The instruction leaflet is in Japanese, but the diagrams are clearly understandable. However, there is no diagram for the multi-pen! Fountain pen, mechanical pencil, rollerball and so on, but not the multi pen. This really annoys me, because multi pens need proper instructions on how to disassemble them for refilling , etc. It’s certainly possible to ruin them if you don’t know what you are doing. I have figured this Platinum one out by experience with other brands and by looking at the diagrams for the other pen modes, but still, it really is second rate not to include the instructions.
There is a small eraser under the top cap. You unscrew the cap to get at it, so its certainly not quick and easy access! I only discovered this eraser by inquisitive investigation.

This multi pen comes in a plastic presentation box – nice enough, but plain and forgettable really.

  • Best Points – It looks great.
  • Not So Good Points – Poor instructions, slightly annoying lead advance.
  • Price Range – Mid.

Dimensions – Length 149mm, diameter 9mm. Balance point about 85mm up from the tip.

Footnote: To be honest, I ordered a black ballpoint/0.7mm twin combination, but received black + red ballpoint/0.5mm triple combination. Ahhh, the vagaries of online shopping! It really is a lottery, you order "X", then cross your fingers and hope that when "Y" arrives bears some resemblence to "X" that you ordered!

Photos = "Crane + Albatross & chick"and "Crane + Ducks"


Anonymous said...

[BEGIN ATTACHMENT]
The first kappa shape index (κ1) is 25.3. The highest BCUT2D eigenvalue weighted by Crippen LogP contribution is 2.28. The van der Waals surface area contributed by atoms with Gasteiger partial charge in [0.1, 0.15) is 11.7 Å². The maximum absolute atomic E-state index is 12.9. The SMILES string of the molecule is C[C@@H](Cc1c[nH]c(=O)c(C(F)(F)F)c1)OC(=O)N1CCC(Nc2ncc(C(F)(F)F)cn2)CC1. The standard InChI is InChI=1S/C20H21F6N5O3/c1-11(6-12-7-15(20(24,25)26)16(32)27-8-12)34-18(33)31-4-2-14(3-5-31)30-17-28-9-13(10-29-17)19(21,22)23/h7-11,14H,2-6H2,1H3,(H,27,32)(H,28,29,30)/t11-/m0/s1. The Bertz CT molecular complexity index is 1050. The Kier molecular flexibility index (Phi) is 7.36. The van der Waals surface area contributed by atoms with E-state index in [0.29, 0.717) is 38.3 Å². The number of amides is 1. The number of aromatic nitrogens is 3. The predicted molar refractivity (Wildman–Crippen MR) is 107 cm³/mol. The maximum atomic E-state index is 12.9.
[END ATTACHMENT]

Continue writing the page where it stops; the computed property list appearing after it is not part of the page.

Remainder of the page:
hi, i am doing a paper on the manufacturing process of a mechanical pencil..i was wondering if u had any sites or links i could go to for the necessary info..thanks..

Al Baxter said...

Hey Dave, just wanted to say how much I'm enjoying reading your pencil reviews! Though I originally got interested in wooden pencils, you've really inspired my interest in mechanicals. I blog about them sometimes over at :)

Kiwi-d said...

"Anonymous" - sorry, don't really know any sites with much on manufacturing. There is a some downloadable pdf's and other stuff on the staedtler website which might be of some help.

"a.e." - well good to hear I've sparked your interest. I'll keep an eye on your site.

Anonymous said...

Can anyone tell me how to refill the lead in the Platinum double 3 pen? Thanks

Anonymous said...

Those are some very nice mechanical pencils. I love the detailed artwork.

Anonymous said...

Anyone tried the Platinum OLEeNU Pencil MOL-1000? Just found it by idly browsing Cult Pens site; their link is here: hxxp://

(http changed to hxxp in case link gets dropped)

- PointFour

Anonymous said...

Should have added, the MOL-1000 offers this: "the lead can be used down to the last millimetre or so."

Unknown said...

Can you tell me how to open this pen, look like your photo (

Kiwi-d said...

It just unscrews in the middle.